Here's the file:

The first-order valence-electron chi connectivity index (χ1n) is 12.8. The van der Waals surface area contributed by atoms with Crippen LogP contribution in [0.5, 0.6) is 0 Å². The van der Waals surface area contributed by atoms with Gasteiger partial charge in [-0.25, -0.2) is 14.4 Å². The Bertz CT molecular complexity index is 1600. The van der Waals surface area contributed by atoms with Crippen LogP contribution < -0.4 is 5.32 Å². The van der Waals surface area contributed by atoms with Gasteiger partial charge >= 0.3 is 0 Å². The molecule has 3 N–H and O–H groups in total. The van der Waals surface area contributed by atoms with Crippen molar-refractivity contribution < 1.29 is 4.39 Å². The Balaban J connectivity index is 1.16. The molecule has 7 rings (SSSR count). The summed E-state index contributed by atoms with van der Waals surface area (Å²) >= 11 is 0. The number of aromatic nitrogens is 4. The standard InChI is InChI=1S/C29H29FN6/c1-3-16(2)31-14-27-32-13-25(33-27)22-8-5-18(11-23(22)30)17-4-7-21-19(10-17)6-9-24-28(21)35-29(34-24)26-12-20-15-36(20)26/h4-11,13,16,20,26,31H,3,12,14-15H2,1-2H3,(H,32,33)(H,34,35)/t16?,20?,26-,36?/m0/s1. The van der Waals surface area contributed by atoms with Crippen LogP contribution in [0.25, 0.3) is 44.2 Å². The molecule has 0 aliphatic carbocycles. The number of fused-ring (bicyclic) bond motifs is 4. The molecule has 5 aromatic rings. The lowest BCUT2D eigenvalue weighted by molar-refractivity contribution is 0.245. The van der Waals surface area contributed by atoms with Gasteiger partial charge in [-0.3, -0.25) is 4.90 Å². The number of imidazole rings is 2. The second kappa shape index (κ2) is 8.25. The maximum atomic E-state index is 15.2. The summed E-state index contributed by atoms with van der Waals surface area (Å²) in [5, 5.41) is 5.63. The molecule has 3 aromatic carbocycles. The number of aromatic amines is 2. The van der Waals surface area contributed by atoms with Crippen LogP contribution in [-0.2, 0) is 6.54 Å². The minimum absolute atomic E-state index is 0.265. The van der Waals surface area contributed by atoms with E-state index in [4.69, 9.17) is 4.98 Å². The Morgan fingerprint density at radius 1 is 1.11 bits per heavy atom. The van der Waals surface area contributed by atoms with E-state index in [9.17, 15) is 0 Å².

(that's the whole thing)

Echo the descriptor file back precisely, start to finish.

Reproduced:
The first-order valence-electron chi connectivity index (χ1n) is 12.8. The van der Waals surface area contributed by atoms with Crippen LogP contribution in [0.5, 0.6) is 0 Å². The van der Waals surface area contributed by atoms with Gasteiger partial charge in [-0.25, -0.2) is 14.4 Å². The Bertz CT molecular complexity index is 1600. The van der Waals surface area contributed by atoms with Crippen LogP contribution < -0.4 is 5.32 Å². The van der Waals surface area contributed by atoms with Gasteiger partial charge >= 0.3 is 0 Å². The molecule has 3 N–H and O–H groups in total. The van der Waals surface area contributed by atoms with Crippen molar-refractivity contribution < 1.29 is 4.39 Å². The Balaban J connectivity index is 1.16. The molecule has 7 rings (SSSR count). The summed E-state index contributed by atoms with van der Waals surface area (Å²) >= 11 is 0. The number of aromatic nitrogens is 4. The standard InChI is InChI=1S/C29H29FN6/c1-3-16(2)31-14-27-32-13-25(33-27)22-8-5-18(11-23(22)30)17-4-7-21-19(10-17)6-9-24-28(21)35-29(34-24)26-12-20-15-36(20)26/h4-11,13,16,20,26,31H,3,12,14-15H2,1-2H3,(H,32,33)(H,34,35)/t16?,20?,26-,36?/m0/s1. The van der Waals surface area contributed by atoms with Crippen LogP contribution in [0.25, 0.3) is 44.2 Å². The molecule has 0 aliphatic carbocycles. The number of fused-ring (bicyclic) bond motifs is 4. The molecule has 5 aromatic rings. The lowest BCUT2D eigenvalue weighted by molar-refractivity contribution is 0.245. The van der Waals surface area contributed by atoms with Gasteiger partial charge in [-0.3, -0.25) is 4.90 Å². The number of imidazole rings is 2. The second kappa shape index (κ2) is 8.25. The maximum atomic E-state index is 15.2. The summed E-state index contributed by atoms with van der Waals surface area (Å²) in [5, 5.41) is 5.63. The molecule has 3 aromatic carbocycles. The number of aromatic amines is 2. The van der Waals surface area contributed by atoms with Crippen LogP contribution in [-0.2, 0) is 6.54 Å². The minimum absolute atomic E-state index is 0.265. The van der Waals surface area contributed by atoms with E-state index in [4.69, 9.17) is 4.98 Å². The Morgan fingerprint density at radius 1 is 1.11 bits per heavy atom. The van der Waals surface area contributed by atoms with E-state index in [9.17, 15) is 0 Å².